This week, I have the honor of attending “Superpod 3,” an annual gathering of orca researchers and advocates from all over the world. Named for the event that occurs when multiple pods of resident orcas join together in one giant “super pod,” the human equivalent brings together people who love orcas and dedicate their lives to their welfare and protection; t
I was very fortunate to spend nearly ten hours out at sea on Friday, taking part in a dolphin photo identification survey with my friends from Aberdeen University's Lighthouse Field Station at Cromarty. The dolphins were being a bit elusive for the first part of our trip but then they found us, more and more dolphins coming into view on this lovely, sunny day - swimming wild and free, feeling the tidal currents, being with their friends and family and listening to the song of the sea as they power their way along the Firth as you can see in the photo below.
You are Whale-Come for this Poo-tiful Day! See what I did there? I was able to craft an appreciation for whales and their feces in what some would say was an incredibly clever and punny (there, I did it again) title. Perhaps the “some” would only be me, but you are still reading so I will continue…..
Well the 6 weeks holidays have kicked off here in Scotland and as I am writing this blog the sun is beating down on Spey Bay (I would love to take the office outside on the beach today!). Even the wildlife knows it is summer as the dolphins, seals and ospreys are turning up every day to give our visitors a treat. I have even caught a glimpse of the odd otter or two! Even when the real dolphins out in the Moray Firth are being quiet our visitors can spot a few special dolphins at the Scottish Dolphin Centre.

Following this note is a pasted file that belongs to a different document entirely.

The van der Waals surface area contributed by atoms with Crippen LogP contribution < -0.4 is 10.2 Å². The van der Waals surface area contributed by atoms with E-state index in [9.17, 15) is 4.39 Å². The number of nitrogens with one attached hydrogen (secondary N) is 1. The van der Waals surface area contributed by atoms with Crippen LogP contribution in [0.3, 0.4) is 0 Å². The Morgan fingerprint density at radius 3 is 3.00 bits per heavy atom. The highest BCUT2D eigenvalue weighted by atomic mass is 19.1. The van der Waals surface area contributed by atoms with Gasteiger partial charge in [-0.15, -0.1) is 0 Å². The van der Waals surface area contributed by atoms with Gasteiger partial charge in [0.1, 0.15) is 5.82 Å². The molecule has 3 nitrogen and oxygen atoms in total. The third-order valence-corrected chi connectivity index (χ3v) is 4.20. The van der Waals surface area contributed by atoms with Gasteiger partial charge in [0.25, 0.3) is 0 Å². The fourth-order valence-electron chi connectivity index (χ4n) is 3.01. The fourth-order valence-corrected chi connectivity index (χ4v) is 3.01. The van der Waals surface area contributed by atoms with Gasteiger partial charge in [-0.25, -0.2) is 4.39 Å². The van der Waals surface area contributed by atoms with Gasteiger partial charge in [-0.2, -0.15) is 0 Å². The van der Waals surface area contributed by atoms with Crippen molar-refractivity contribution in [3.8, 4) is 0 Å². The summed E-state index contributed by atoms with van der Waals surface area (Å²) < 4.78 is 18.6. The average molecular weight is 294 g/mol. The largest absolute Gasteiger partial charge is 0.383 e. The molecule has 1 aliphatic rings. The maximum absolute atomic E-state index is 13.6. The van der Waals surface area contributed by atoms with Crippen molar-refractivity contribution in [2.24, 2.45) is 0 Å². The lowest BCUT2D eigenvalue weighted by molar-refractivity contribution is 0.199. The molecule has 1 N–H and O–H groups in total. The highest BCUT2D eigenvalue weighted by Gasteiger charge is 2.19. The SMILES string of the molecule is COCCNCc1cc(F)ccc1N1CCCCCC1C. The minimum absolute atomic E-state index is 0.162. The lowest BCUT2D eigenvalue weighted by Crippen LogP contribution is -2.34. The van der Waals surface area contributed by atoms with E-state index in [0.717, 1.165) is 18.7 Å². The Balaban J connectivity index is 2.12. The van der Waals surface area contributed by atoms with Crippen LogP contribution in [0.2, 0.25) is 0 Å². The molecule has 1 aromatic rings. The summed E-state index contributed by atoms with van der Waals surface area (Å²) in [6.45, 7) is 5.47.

Sundance has been about quite a lot recently, nearly always in the company of Zephyr and Breeze. I came across him and Mischief together out at sea too - the two big, powerful males and buddies at the periphery of a group that had a lot of girls and youngsters in it. Big males like Sundance often prowl about, looking after territory and keeping up friendships, and being a very inquisitive species anyway - often just checking something, or someone out.
Thanks to the generosity of Sundance adopters and WDC supporters the White family - I have been out at sea on two different boat trips recently. On Monday we were out just a little North of Cromarty when we came across Rainbow and her two year old calf who were both looking great and then on Tuesday morning a bit further out to sea we came across fifteen or so dolphins that included Sundance, Mischief, Spirit and Shimmer and these two characters who thought that we needed checking out...
WDC Shorewatch is a trained network of volunteers who conduct shorewatches to monitor the presence and absence of cetaceans around the Scottish Coast. WDC Shorewatch hold a bi-annual event called Big Watch Weekend. This calls on all our shorewatchers around the Scottish Coast to get out and conduct as many watches as possible during the daylight hours.
“Revealed: whale-watching boats the greatest collision threat to whales” — this big hype headline sadly comes from The Guardian which is normally more careful about reporting. Their subhead is no better: “Guardian Australia analysis of International Whaling Commission data shows motor yachts, naval vessels and ferries come close behind.”
The migratory salmon run is picking up a little in the Inner Moray Firth and this means that as the summer goes on, progressively more dolphins move into the area to hunt - what we call a "stratified movement". In the photo below you can see Mischief throwing a huge salmon up into the air before swallowing it. I hope that I see him doing this many, many times throughout the season as a big dolphin like him takes a LOT of feeding to remain healthy.